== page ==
Armed and Dangerous

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JUSTIN SULLIVAN/GETTY IMAGES

U.S. sailor Aaron Harris of Las Vegas onboard the U.S.S. Constellation in the Persian Gulf

The U.S. military is planning to launch the mother of all salvos should war begin in Iraq. That much has been made obvious from the massive naval deployment in the Gulf. "This is the largest ever naval deployment in history," in the words of Rear Admiral Barry M. Costello, the Commander of the CTF 55. To be precise, there are three aircraft carriers — Constellation, Kitty Hawk and Lincoln — choking up the narrow Persian Gulf. Combined, they send nearly 200 sorties into Iraq every day and can double that within hours. Add to that more than 130 cruisers, frigates and destroyers.

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As of now, war targets have been picked and planning moves along swiftly. On the U.S.S. Constellation, the ordinance department has been stocking up the Joint Direct Attack Munitions, the gray 'smart bombs' that operate with GSM locators to find their exact target. Red vested youngsters bring them up from storage and leave them lying casually on one side of the flight deck, an area they call the 'bomb farm'. From there they are loaded onto fighters. Plus, there are the dumb green bombs that just make a hole in the ground and the smarter laser guided missiles. All of them have numbers and yellow stripes around the snout to show that they contain live ammunition. "We are 'oh, so' ready," grins Captain Mark.I. Fox, head of the Commander Air Group. "In fact, my challenge is to sustain the excellence without burning people out."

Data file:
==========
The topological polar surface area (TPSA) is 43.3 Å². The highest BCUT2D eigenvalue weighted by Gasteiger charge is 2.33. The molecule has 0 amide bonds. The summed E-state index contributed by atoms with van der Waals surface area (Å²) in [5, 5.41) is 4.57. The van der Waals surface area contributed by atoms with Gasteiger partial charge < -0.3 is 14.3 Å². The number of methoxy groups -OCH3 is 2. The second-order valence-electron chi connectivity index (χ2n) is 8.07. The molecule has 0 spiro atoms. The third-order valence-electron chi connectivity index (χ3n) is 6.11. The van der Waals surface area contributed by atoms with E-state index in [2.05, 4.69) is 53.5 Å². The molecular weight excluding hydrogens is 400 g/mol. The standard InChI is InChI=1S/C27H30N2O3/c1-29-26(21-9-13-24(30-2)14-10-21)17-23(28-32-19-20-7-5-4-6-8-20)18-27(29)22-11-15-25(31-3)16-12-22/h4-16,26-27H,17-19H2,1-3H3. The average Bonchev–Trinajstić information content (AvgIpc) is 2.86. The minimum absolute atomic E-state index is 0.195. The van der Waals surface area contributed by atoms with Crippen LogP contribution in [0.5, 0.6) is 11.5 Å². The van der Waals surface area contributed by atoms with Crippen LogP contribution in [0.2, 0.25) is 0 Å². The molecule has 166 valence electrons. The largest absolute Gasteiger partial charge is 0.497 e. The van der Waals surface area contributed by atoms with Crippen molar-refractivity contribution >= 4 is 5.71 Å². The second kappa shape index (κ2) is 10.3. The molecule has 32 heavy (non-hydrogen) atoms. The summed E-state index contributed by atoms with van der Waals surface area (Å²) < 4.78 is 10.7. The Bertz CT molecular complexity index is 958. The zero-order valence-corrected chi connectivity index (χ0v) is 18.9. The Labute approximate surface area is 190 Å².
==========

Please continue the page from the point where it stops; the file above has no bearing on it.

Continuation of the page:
Much of the war effort is spent programming high-tech bombs to hit targets in Iraq. Over an encrypted email system, strategists are dotting the map, marking coordinates, which are entered into a missile's guidance system using Global Positioning technology. As soon as they have their orders, some 30 ships will shower these pre-planned targets with Tomahawk Cruise Missiles, an 18 foot long weapon that carries a 1000 pound warhead. Saddam has seen these before, during the Gulf War. They seldom miss their target — something that Iraqi civilians are banking on as they brace themselves for war. In Baghdad, when asked why they were not building shelters, most Iraqis shrug and say that the missiles never struck civilian areas unless they were mistaken for defense targets. Fighter jets, loaded with smart bombs, will follow the missile barrage. Over the last 12 years, the U.S. military has gathered significant intelligence on Iraq's defense capabilities. These can, say experts, be taken out in days. "We want to prepare the way and quickly create an environment where our land forces can succeed," says Costello.

To that end, pilots are already in constant practice. Lt. Blaine Tompkins, a pilot on the U.S.S. Constellation, takes out an F-18 Hornet at least once every day, may be twice, kills his lights, rams on the night goggles and flies into the "Box" as pilots call Iraq. Pilots are being trained to be particularly careful to prevent loss of civilian lives or vital infrastructure. Last week, they used precision-guided weapons to target five underground military communication sites just 60 miles southeast of Baghdad, without taking any civilian lives — though forces were met with Iraqi ground fire. According to the United States Central Command, Iraqi defense has fired at US planes least 110 times since January, although most of the fire came from ineffectual 'Triple As', Anti aircraft artillery guns. Tompkins says it does not really bother the pilots. "They just don't have the equipment or may be they don't want to use it," he says. "There has been no firing that has come even close to me."

Planners are not, however, underestimating the opposition. "Some element of air defense has already been cut back in southern Iraq," says Admiral Costello. "But there will be significant air defense near Baghdad which will be a concern for any pilot that goes north." That will be an issue particularly if Turkey does not allow US troops to sandwich Saddam from the north. US planes will have to travel a long way. "It can be done," says Capt Fox. "It only depends on how much fuel we have in the air." The whole operation, agree experts, will be very quick. "See that you don't blink because the war will be over by then," one officer laughed.